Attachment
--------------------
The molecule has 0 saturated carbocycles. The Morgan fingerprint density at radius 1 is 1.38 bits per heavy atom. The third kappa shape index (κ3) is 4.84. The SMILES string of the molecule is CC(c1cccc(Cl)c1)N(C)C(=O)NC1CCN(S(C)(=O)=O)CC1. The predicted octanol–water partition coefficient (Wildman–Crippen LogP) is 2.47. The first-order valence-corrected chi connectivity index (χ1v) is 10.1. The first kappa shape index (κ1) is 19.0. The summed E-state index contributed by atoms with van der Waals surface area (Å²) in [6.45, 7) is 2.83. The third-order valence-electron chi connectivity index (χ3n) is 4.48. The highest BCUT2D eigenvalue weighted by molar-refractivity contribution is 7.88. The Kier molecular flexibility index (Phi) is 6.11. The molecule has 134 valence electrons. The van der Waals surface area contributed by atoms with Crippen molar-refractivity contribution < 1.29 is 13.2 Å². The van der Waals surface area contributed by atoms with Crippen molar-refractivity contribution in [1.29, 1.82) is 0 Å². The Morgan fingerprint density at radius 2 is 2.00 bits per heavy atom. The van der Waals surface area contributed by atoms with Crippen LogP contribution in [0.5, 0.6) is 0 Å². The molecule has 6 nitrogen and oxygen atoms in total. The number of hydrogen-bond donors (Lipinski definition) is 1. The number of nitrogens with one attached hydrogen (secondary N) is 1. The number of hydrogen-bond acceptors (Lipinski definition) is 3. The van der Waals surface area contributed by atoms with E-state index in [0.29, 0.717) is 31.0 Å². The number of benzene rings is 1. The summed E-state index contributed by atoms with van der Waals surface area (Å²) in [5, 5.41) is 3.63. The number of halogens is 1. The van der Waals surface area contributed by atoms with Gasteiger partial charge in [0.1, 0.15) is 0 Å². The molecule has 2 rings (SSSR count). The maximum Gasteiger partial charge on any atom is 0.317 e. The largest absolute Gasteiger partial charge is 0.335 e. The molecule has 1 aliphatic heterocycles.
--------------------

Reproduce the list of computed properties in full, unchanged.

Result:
The molecule has 0 saturated carbocycles. The Morgan fingerprint density at radius 1 is 1.38 bits per heavy atom. The third kappa shape index (κ3) is 4.84. The SMILES string of the molecule is CC(c1cccc(Cl)c1)N(C)C(=O)NC1CCN(S(C)(=O)=O)CC1. The predicted octanol–water partition coefficient (Wildman–Crippen LogP) is 2.47. The first-order valence-corrected chi connectivity index (χ1v) is 10.1. The first kappa shape index (κ1) is 19.0. The summed E-state index contributed by atoms with van der Waals surface area (Å²) in [6.45, 7) is 2.83. The third-order valence-electron chi connectivity index (χ3n) is 4.48. The highest BCUT2D eigenvalue weighted by molar-refractivity contribution is 7.88. The Kier molecular flexibility index (Phi) is 6.11. The molecule has 134 valence electrons. The van der Waals surface area contributed by atoms with Crippen molar-refractivity contribution < 1.29 is 13.2 Å². The van der Waals surface area contributed by atoms with Crippen molar-refractivity contribution in [1.29, 1.82) is 0 Å². The Morgan fingerprint density at radius 2 is 2.00 bits per heavy atom. The van der Waals surface area contributed by atoms with Crippen LogP contribution in [0.5, 0.6) is 0 Å². The molecule has 6 nitrogen and oxygen atoms in total. The number of hydrogen-bond donors (Lipinski definition) is 1. The number of nitrogens with one attached hydrogen (secondary N) is 1. The number of hydrogen-bond acceptors (Lipinski definition) is 3. The van der Waals surface area contributed by atoms with E-state index in [0.29, 0.717) is 31.0 Å². The number of benzene rings is 1. The summed E-state index contributed by atoms with van der Waals surface area (Å²) in [5, 5.41) is 3.63. The number of halogens is 1. The van der Waals surface area contributed by atoms with Gasteiger partial charge in [0.1, 0.15) is 0 Å². The molecule has 2 rings (SSSR count). The maximum Gasteiger partial charge on any atom is 0.317 e. The largest absolute Gasteiger partial charge is 0.335 e. The molecule has 1 aliphatic heterocycles.